NiGHTS into Dreams HD was developed and published by Sega. A XBLA version was provided by the publisher for review purposes
In the year 1996, NiGHTS into Dream came out on the Sega Saturn and became a critical darling in Sega’s history. The problem was I never had a Sega Saturn growing up, only reading articles wide-eyed and bummed that I’d never be able to play it. In Japan, they ported it over to the PlayStation 2, which surprisingly never came out here. Now only 16 years later, it’s finally released for the downloadable market.
My 8-year-old self would be stoked to know that my 24-year-old self would play it. But, maybe he should have played it then as opposed to now. That’s the feeling I get from playing it in 2012.
NiGHTS has a pretty weird plot that’s not described superbly well. Basically, every time you dream, there are two different worlds – Nightopia & Nightmare. The former takes a more positive spin on things while Nightmare is …well …a nightmare. An evil ruler of Nightmare is trying to take all the energy from dreamers to take over Nightopia.
You control two children named Elliot and Claris, but no matter what, you’ll summon the power of NiGHTS – a flying jester who’s incredibly acrobatic. It’s up to the three of you to stop the evil ruler trying to control Nightopia and save everyone’s dreams from becoming nightmares.
Now that we’ve got most of the plot out of the way, what’s the game play like? NiGHTS has been described as a 3D flyer of sorts. It’s best to compare it to a racing game. You’re not really in a 3D world, but instead racing around a sphere of a world.
You start a level as Elliot or Claris, and each time, you’ll get knocked out and have precious crystals taken away from you. Once in control of NiGHTS, you have a time limit to collect as many blue orbs (usually 20) to unlock bonus mode then race to the start of the level. Every level is played up to four times and in each instance, you’ll be flying somewhere different. You’ll be graded after each flight to see how well you loop-de-loop, too.
Flying in the game is a joy. It’s super simple to pick up and even if you don’t collect all the gems, you can loop around them to absorb them all. The art and music in the game is what people commend the most about this game and it shows. The beautiful landscapes you go through might not look amazing nowadays, but thanks to its art, the style shines through.
After four times of flying through, you’ll get into a boss battle which will be pretty huge and bombastic. Simple cases of just running up to the enemies to attack or making sure bombs explode when the boss hits them make up for some pretty crazy, archaic gameplay decisions. But some of the designs in this game do falter from age.
While the game is from 1996, it fails to give you any sort of direction. More modern games smartly point you to the exit, so it’s kind of a bummer when you’re forced to figure it out with little to no help. People who have played NiGHTS before will know exactly what to do, but a newcomer will probably have problems jumping in fresh.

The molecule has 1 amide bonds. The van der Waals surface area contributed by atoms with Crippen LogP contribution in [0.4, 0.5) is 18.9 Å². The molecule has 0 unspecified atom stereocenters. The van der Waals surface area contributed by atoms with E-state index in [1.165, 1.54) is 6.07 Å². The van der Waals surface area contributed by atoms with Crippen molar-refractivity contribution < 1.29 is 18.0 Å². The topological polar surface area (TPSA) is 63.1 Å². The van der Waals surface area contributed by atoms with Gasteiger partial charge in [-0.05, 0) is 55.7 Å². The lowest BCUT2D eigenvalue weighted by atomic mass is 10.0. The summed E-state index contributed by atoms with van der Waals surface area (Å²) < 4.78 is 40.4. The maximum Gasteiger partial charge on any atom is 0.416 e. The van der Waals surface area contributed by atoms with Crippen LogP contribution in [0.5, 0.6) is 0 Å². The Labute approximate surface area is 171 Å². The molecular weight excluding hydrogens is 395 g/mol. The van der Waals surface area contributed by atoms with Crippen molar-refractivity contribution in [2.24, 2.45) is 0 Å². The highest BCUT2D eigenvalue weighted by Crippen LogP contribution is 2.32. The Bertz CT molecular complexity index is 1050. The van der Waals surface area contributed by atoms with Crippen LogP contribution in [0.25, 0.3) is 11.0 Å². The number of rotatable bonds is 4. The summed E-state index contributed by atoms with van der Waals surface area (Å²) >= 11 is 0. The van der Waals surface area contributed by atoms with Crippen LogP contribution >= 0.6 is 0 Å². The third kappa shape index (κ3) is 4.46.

For the impatient, they might not like getting badly graded all the time. Be prepared to see a lot of C and D grades when you’re going through some of these levels. NiGHTS demands that you learn the level perfectly so you know where the bonuses and extra points are, and you won’t know that on your first playthrough.
Another thing they don’t properly teach you are the boss stages. You’re set with a time limit and forced to just figured it out alone. Boss battles of the 90s did often, such as what we saw in Super Mario 64, but that N64 classic let you know the tactics in your arsenal is how you have to take down the boss. In NiGHTS, you’ll be sometimes in a random environment with precious time. If you fail the boss, you have to start all over from the beginning of the level, making everything worse.
NiGHTS does have some nice bonuses for people who’ve loved the franchise forever. It’s got some great behind-the-scenes videos with members of Sonic Team, the entire Saturn version if you want it more polygonal and Christmas NiGHTS for free. That was usually hard to find and only in specific video-game magazines.
I just can’t help but love the world, too. It’s great to fly around in, and the tunes are fantastic to haer. But, sadly, it’s kind of boring to play. I don’t know if that’s an age thing, but I just couldn’t shake that feeling when I played it. Doing the same flying task over and over feels menial at the end of my playthrough.
Fans of the nostalgia in NiGHTS already know they love the game and will buy it regardless of this review. But for people who’ve never played it before, try it out before you buy it. There’ll be a lot of little things you might dislike about it and it might feel super antiquated to you.
NiGHTS into Dreams… HD was developed and published by Sega. An Xbox 360 copy was provided by the publisher for the purposes of review.